What Are Verruca?Jan 25, 2022
Verruca are plantar warts that commonly occur on the soles of the feet or around the toe areas. They are caused by the Human Papilloma Virus (HPV), which is contagious. There are various forms of HPV, which all relate to various parts of the human body.
What causes verrucae?
The HPV virus is thought to thrive in moist, damp environments such as swimming pools, changing room floors and communal shower areas. It is possible to contract verrucae simply by walking across the same floor area as someone with a verruca, especially if you have any small or invisible cuts or abrasions that make it easier for the virus to penetrate.
Who gets them?
Verrucae are most commonly seen in children, teenagers and young adults, largely those who use communal changing rooms. It is possible to develop an immunity against the virus over time but most people remain susceptible, although some more than others.
How do I know I have them?
The most common appearance is that of a small cauliflower-type growth on the soles of your feet with tiny black dots. If it is painful when you pinch the area (like when you squeeze a spot), you are likely to have a verruca. They can be present in different ways, most commonly a single verruca of any size or spread into a cluster of small verrucae.
Are they serious?
Verrucae are harmless but can be uncomfortable and painful if they develop on a weight bearing part of the foot. In addition, hard skin (callus) can form over the top of the verruca, increasing discomfort in this area. There are also some strains of the virus that spread very quickly and can look unsightly.
What are the treatments?
In the first instance, avoid touching or scratching a verruca.
In many cases, verrucae will disappear of their own accord, this tends to happen more commonly in younger children.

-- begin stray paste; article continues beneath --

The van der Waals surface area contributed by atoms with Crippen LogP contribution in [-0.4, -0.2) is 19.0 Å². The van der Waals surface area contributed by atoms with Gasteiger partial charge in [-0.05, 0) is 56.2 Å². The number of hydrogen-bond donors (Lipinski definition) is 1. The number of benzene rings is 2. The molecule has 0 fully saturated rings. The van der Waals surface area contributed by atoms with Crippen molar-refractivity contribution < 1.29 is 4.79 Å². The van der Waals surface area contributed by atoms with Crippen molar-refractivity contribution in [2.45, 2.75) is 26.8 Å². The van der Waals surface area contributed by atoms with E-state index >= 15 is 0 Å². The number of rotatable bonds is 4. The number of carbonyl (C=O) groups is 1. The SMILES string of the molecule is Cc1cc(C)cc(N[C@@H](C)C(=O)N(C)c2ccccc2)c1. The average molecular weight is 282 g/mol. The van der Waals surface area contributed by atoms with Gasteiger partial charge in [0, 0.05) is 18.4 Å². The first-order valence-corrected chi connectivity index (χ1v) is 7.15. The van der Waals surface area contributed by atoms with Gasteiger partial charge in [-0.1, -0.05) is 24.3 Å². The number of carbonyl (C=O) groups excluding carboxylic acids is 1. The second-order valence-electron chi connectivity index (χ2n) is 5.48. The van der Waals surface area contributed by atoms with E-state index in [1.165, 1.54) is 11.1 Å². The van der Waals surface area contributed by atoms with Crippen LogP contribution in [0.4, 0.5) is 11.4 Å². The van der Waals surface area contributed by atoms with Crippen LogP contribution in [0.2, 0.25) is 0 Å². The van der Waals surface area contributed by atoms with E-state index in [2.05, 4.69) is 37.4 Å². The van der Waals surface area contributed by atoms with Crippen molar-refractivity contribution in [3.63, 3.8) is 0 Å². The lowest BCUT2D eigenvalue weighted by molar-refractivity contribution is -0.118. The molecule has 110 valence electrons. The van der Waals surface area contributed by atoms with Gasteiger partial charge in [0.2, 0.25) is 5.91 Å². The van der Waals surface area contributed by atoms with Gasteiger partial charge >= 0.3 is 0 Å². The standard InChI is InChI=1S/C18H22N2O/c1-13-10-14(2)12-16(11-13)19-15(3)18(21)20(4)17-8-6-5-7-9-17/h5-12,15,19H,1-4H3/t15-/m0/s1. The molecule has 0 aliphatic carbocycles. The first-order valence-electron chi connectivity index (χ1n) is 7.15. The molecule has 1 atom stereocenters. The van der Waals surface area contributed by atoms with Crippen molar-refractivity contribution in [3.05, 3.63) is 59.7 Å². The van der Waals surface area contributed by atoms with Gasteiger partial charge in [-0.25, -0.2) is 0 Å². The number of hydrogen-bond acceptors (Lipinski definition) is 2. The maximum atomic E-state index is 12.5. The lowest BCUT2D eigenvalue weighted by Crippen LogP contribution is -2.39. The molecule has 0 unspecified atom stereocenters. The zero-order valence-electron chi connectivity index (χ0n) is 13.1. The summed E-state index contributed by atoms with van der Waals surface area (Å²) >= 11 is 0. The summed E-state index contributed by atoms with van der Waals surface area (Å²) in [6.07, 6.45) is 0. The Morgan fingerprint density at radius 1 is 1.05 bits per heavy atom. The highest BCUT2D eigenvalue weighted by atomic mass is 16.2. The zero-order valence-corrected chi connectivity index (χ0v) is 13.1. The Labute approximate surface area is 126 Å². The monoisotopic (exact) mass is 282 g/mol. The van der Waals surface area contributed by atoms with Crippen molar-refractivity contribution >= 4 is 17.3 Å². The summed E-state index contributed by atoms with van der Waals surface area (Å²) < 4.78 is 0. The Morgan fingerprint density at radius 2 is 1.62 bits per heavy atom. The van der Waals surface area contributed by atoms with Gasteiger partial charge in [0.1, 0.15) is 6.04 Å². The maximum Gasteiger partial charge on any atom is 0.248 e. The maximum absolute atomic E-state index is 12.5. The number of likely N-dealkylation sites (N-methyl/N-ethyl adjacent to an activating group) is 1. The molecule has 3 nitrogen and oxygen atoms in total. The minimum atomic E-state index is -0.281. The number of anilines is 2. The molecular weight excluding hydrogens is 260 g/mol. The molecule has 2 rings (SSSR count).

This is because the body’s immune system recognises the presence of the virus and fights the infection naturally but it can take some time for this to happen.
If it is painless, no treatment may be required as some treatments can be painful, especially for children and can cause side-effects.
For painful and/or unsightly verrucae or ones that are spreading, you can self-treat using ointments and gels from your local pharmacist following the instructions carefully.
However, if your verruca becomes unusually painful or the surrounding skin area goes red, stop treatment immediately and seek help from a podiatrist. This is because if the healthy tissue around a verruca is damaged, you could hamper further treatment.
Treatments provided by a podiatrist involve an assessment of your general well-being and foot health before deciding on a treatment plan.
This may include:
- Acid-based treatments, which are stronger than regular ‘over the counter’ (OTC) treatments from your local pharmacy
- Microwave therapy, where the verruca has a microwave pulse sent through it
- Cryotherapy, where the area of the verruca has nitrous oxide applied to stimulate the body’s immune system
How can I prevent them?
To avoid catching verrucae, keep your feet in a healthy condition. Always dry them thoroughly after washing and if your feet are sweaty, treat them with surgical spirit; if they are dry, moisturise them with suitable creams or lotions, but avoid applying between the toes.
Other tips include wearing flip-flops in communal areas, not sharing towels, shoes and socks, and treating conditions such as athlete’s foot with a specialist treatment from the pharmacist.
If you do have a verruca and want to go swimming, wear special verrucae socks to avoid passing on the virus. These can also be worn as a preventative measure.
When should I see a podiatrist?
- If you have diabetes or poor circulation, are pregnant or have any other condition affecting your feet (or your immune system), it is important never to treat a verruca yourself and instead visit a podiatrist.
- If you are worried about your verruca and/or self-treatment is not working and/or the verruca appears to be getting larger or more painful, visit a podiatrist.
If you experience any foot care issues that do not resolve themselves naturally or through routine foot care within three weeks, it is recommended that you seek the help of a healthcare professional.
To talk to a podiatrist (also known as a chiropodist) about the options available regarding treatment.